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Isuzu 6 cylinder into Chevy 1 ton

Big T

Well-Known Member
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Fullerton, CA
Thread starter #1
So my nieghbor was doing some tree work and I asked if I could run some American Elm along our fence line through his chipper. No problem. He had a chipper that attaches to his Kubota 693 diesel tractor with skip loaded bucket and that chipper really sucked the stuff down. I helped them chain saw up their pepper tree trimmings and ran that through the chipper.

Got to talking as we need to redo the chain link fence along the property line. I have all the poles plus a 50' roll of 6' fence that will cover the worst of the backyard portion.

The talk shifted to trucks and cars. He has a Ford Model A in the back barn. But the most interesting thing he showed me was a 36 year old Chevy 1 ton, single wheel with a 190 hp 6 cylinder Isuzu diesel conversion that he did. He said "you can't kill this engine." It's naturally aspirated and there's tons of room in the engine compartment. Changing injectors would be a breeze.
 

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GM Guy

Manual Trans. 2WD Enthusiast
Messages
4,706
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515
Location
NW Kansas and SC Idaho
#3
we have the turboed version in a 79 C30.

Previous owner converted it from 454/ Turbo 400 2wd to body lifted Isuzu I6 turbo, Isuzu 5 speed, random 3 speed auxillary (filed slots in driveline flange and clamped it with bolts and flatwashers) Everything the guy did sucked. It works, but he cobbled it bad.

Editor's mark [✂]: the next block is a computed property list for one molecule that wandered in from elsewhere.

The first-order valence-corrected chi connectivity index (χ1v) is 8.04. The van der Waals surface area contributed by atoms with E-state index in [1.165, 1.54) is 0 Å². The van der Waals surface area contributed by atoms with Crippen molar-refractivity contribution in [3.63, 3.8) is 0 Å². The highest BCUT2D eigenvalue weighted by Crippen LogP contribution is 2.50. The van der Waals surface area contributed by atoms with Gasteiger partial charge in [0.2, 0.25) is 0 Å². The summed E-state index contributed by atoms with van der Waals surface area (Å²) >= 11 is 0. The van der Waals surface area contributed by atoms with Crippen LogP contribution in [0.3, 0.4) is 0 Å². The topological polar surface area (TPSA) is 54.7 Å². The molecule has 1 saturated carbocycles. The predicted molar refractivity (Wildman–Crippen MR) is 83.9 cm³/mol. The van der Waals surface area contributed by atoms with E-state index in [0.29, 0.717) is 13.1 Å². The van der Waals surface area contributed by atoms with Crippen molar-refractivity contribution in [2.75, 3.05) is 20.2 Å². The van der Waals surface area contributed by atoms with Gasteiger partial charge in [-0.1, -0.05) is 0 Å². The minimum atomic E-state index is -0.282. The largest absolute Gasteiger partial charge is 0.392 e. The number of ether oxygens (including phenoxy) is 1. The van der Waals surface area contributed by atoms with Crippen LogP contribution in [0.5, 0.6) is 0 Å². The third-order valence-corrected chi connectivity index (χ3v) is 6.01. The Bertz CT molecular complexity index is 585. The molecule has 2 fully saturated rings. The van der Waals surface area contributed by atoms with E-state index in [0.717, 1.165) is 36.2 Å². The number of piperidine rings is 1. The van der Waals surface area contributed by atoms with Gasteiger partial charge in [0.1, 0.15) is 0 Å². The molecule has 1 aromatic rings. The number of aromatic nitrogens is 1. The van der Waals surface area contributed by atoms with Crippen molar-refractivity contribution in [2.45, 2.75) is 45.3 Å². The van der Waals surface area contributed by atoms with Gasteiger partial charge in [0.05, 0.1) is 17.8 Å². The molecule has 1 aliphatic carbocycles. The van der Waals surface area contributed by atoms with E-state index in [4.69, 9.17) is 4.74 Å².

The reason its parked is the auxillary is failing. My plan is delete it, and swap to 3.42 gears and run just the 5 speed. looks kinda dorky with the body lifted dually bed, so I want to put a flatbed on.
 

Husker6.5

135' diagonal 16:9HD, 25KW sound!
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Lincoln, NE
#6
I'm pretty sure they used the straight 6, just like in the pictures above, both N/A and turbo. In '80 they used the Nissan SD33T in the Scout, which I thought was actually an Isuzu-made engine.
 

handcannon

Well-Known Member
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Location
Albany, OR
#8
Husker6.5 is correct about the Nissan diesel used in the Scout. It started with the SD33 (non-turbo), then switched to the SD33T (turbo). I have a Nissan SD22 and transmission out of a 1981 or 1982 Nissan pickup to someday put into a 1973 Datsun pickup. The SD22 is a four cylinder version of the SD33. As far as I know the internal parts are interchangeable between the two. The SD22 was also used in Nissan forklifts.

It would be interesting to know for sure if the SD22 and SD33 were made by Isuzu. Parts for them are tough to find, and if they were made by Isuzu that might open up another avenue for parts.